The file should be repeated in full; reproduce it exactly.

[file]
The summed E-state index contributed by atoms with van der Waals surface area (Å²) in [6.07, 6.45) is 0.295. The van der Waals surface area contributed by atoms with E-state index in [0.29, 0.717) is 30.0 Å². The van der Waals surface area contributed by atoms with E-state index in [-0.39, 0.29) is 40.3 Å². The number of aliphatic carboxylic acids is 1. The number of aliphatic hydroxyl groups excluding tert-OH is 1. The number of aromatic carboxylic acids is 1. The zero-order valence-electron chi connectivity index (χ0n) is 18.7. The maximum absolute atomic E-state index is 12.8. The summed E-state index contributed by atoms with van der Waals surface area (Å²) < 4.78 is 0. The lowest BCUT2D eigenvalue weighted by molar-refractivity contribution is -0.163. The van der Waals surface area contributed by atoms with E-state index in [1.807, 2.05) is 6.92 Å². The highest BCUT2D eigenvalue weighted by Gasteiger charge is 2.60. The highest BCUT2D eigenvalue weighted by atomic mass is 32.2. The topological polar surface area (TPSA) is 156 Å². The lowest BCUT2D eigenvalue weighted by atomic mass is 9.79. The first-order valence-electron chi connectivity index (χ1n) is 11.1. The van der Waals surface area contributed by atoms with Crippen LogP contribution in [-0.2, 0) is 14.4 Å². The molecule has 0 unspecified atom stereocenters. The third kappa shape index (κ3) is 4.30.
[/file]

The summed E-state index contributed by atoms with van der Waals surface area (Å²) in [6.07, 6.45) is 0.295. The van der Waals surface area contributed by atoms with E-state index in [0.29, 0.717) is 30.0 Å². The van der Waals surface area contributed by atoms with E-state index in [-0.39, 0.29) is 40.3 Å². The number of aliphatic carboxylic acids is 1. The number of aliphatic hydroxyl groups excluding tert-OH is 1. The number of aromatic carboxylic acids is 1. The zero-order valence-electron chi connectivity index (χ0n) is 18.7. The maximum absolute atomic E-state index is 12.8. The summed E-state index contributed by atoms with van der Waals surface area (Å²) < 4.78 is 0. The lowest BCUT2D eigenvalue weighted by molar-refractivity contribution is -0.163. The van der Waals surface area contributed by atoms with E-state index in [1.807, 2.05) is 6.92 Å². The highest BCUT2D eigenvalue weighted by Gasteiger charge is 2.60. The highest BCUT2D eigenvalue weighted by atomic mass is 32.2. The topological polar surface area (TPSA) is 156 Å². The lowest BCUT2D eigenvalue weighted by atomic mass is 9.79. The first-order valence-electron chi connectivity index (χ1n) is 11.1. The van der Waals surface area contributed by atoms with Crippen LogP contribution in [-0.2, 0) is 14.4 Å². The molecule has 0 unspecified atom stereocenters. The third kappa shape index (κ3) is 4.30.